Pesach commemorates events that clearly defined our people’s history and purpose. So, when I happened upon a commentary on a Haggadah whose author’s name brings to mind events in my past, a personal comment is in order as preface to this review.
“From Despair to Destiny” (Halpern Center Press, 2015) by Rabbi Aharon Marcus is a unique and comprehensive commentary on the Haggadah. The author is the grandson of Rabbi Joseph Marcus z”l, a neighbor of ours on the Lower East Side, first on Tompkins Square, and then in Co-op Village, who was particularly skilled in teaching and lecturing to senior citizens.
Most memorable to me was the casual friendship he struck up with me, during my pre-teen years, an experience that influenced my later deep appreciation for Jewish liturgy and nusach, Jewish music and culture, and the importance of giving communal service to our senior citizens. All these served to inform my communal activities for the rest of my life, for which I am forever grateful. The Haggadah under review is dedicated, in part, to his everlasting memory.
This week’s essay is based on my email interview with Rabbi Aharon Marcus.
Rabbi Marcus was born in Far Rockaway and raised on Staten Island. He made aliyah years later and together with his brothers founded Yeshivat Reishis Yerushalayim in 1994, where would teach Talmud, and Jewish thought and law. In the early 1990s he published the works of his mentor, Rav Aharon Soloveichik, “Logic of the Heart, Logic of the Mind” and “The Warmth and the Light.”
I began by asking him why did he decide to write a Haggadah commentary when there already are so many available.
“G-d has given me the opportunity to teach the Haggadah every year since the summer — yes the summer — of 1990, generally as intensive two-week-long information seminars. For nearly two decades, many of my students have impressed upon me to publish these shiurim, but my response had always been the same: there are many Haggadah commentaries; do we really need another one?”
“While teaching the Haggadah in 2014, though, I realized that many of the ideas of the shiurim were actually unavailable in English, and that I had often failed to give them over as comprehensively as I would have prepared. It was then that I decided to take the time to more fully develop the ideas and publish them in book form.”
Rabbi Marcus then explained the commentary’s purpose:
“The goal of this work is to help clarify the entire Haggadah, to explore ideas that are unique to Pesach — exile, redemption, freedom, the significance of the Exodus — and notions crucial to Judaism in general, such as the definition of holiness, the efficacy of prayer, and the love of G-d. This work was not intended as a book on Jewish law, nor, an anthology of divrei Torah to share at the seder. Rather, I see this intended to be a work on machshavah, Jewish thought.
“To be sure, the commentary does contain instructions on ritual. However, its primary aim is to weave together different schools of thought and the citations of great scholars representing variant schools of thought in order to engage, enlighten, and inspire.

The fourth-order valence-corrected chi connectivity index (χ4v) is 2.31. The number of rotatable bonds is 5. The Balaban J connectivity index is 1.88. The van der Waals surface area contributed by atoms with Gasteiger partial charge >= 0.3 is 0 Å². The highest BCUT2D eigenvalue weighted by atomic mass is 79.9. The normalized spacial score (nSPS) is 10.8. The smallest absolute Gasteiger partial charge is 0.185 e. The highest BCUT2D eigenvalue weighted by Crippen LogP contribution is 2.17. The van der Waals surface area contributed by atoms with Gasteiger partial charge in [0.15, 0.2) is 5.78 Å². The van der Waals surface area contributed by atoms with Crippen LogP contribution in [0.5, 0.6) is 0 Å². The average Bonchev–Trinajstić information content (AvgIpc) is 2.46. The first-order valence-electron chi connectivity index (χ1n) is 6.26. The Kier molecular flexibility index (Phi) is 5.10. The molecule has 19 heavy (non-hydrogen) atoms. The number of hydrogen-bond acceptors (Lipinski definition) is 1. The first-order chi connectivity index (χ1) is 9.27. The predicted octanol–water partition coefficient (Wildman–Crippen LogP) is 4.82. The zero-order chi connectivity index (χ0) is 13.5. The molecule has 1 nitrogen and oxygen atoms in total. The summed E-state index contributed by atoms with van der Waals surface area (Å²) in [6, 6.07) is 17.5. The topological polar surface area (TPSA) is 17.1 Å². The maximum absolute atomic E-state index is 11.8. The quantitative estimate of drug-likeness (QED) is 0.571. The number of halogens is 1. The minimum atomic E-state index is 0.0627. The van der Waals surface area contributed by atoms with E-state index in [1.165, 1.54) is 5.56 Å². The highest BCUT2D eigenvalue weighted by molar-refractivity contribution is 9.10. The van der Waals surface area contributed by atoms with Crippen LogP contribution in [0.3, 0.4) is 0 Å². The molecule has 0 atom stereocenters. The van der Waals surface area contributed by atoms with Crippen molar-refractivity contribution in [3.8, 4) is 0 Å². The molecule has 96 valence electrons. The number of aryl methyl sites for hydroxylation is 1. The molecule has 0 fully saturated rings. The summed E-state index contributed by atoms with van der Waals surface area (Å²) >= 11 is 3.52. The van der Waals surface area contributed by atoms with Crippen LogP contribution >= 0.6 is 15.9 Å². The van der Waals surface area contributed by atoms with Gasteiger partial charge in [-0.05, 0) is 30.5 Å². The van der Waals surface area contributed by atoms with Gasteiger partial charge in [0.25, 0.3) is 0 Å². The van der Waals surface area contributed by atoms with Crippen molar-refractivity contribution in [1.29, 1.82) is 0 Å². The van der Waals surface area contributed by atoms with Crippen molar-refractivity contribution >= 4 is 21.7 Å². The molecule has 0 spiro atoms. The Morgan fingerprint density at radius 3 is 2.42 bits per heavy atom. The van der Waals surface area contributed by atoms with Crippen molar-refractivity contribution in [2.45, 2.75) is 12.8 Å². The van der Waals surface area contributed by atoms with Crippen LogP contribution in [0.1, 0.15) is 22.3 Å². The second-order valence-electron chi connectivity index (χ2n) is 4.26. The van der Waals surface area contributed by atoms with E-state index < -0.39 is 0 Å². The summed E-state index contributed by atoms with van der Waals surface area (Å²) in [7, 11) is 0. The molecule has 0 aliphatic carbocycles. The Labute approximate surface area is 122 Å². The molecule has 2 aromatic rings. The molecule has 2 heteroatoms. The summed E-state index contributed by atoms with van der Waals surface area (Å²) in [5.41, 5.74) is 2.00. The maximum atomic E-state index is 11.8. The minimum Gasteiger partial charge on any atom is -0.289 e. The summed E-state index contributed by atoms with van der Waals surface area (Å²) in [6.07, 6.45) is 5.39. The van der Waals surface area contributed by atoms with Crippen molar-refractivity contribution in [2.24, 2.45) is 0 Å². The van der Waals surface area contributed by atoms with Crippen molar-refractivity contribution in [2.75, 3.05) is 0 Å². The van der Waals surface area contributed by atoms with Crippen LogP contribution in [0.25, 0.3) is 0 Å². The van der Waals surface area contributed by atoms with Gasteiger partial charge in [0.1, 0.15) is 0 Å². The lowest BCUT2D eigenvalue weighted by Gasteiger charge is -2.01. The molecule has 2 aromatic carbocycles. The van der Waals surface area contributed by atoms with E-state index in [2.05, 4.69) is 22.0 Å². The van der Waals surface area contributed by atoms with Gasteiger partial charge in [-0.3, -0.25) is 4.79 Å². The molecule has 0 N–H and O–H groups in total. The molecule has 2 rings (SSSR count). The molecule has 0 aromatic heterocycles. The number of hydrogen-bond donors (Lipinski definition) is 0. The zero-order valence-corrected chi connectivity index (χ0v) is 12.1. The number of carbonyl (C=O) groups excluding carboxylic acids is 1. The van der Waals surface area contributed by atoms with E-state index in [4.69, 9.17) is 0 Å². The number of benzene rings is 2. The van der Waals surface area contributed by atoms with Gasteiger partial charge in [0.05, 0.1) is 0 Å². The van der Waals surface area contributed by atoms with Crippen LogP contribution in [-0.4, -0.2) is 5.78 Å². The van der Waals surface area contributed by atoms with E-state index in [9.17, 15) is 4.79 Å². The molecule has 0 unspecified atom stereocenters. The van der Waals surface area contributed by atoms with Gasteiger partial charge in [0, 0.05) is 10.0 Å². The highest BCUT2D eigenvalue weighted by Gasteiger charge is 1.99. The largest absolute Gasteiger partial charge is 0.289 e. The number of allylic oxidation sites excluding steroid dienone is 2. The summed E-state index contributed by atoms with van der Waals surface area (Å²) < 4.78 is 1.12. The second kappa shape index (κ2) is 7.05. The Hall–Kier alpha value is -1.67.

“I have tried to craft a commentary in which everyone could find his or her place in the depth and beauty of our rich tradition. All this was generated by the reality that different people find religious truths and meanings in different Torah thoughts and teachings.”
I asked Rabbi Marcus why, unlike most other English commentaries this Haggadah, his reads from left to right.
“The guiding principle for the layout of this work is one word: clarity. Since it is designed for English readers and the overwhelming majority of the text is in English, I thought that it would flow better, and more easily, if it read from left to right.
“To compensate for this, though, all the actual Haggadah text — both in Hebrew and English, is always to be easily found on the odd numbered pages, located on the readers’ right side. Also, the many stages of the seder are clearly labeled at the bottom of each page, thus making the place of particular passages and segments easier to locate.”
A personal note: As a teacher I was taken by Rabbi Marcus’ treatment of the segment dealing with the fourth of the four sons. The author’s human treatment of this ‘’son’’ is touching. He graphically caps this segment with the following sentences:
“The first stage of education is pouring on chessed — warmth, love, and compassion. Stimulate his interest so that he asks questions and actively participates.
“An educator must believe in his students and their potential. The silent son needs us to mend his tools, to make him whole.”
When one considers the title given to the fourth son, “The One Not Knowing to Ask,” we better appreciate the humanity of the author of this gifted commentary, and of the teachings that he learned from his gifted grandfather, Rabbi Joseph Marcus.
Originally published in 2016.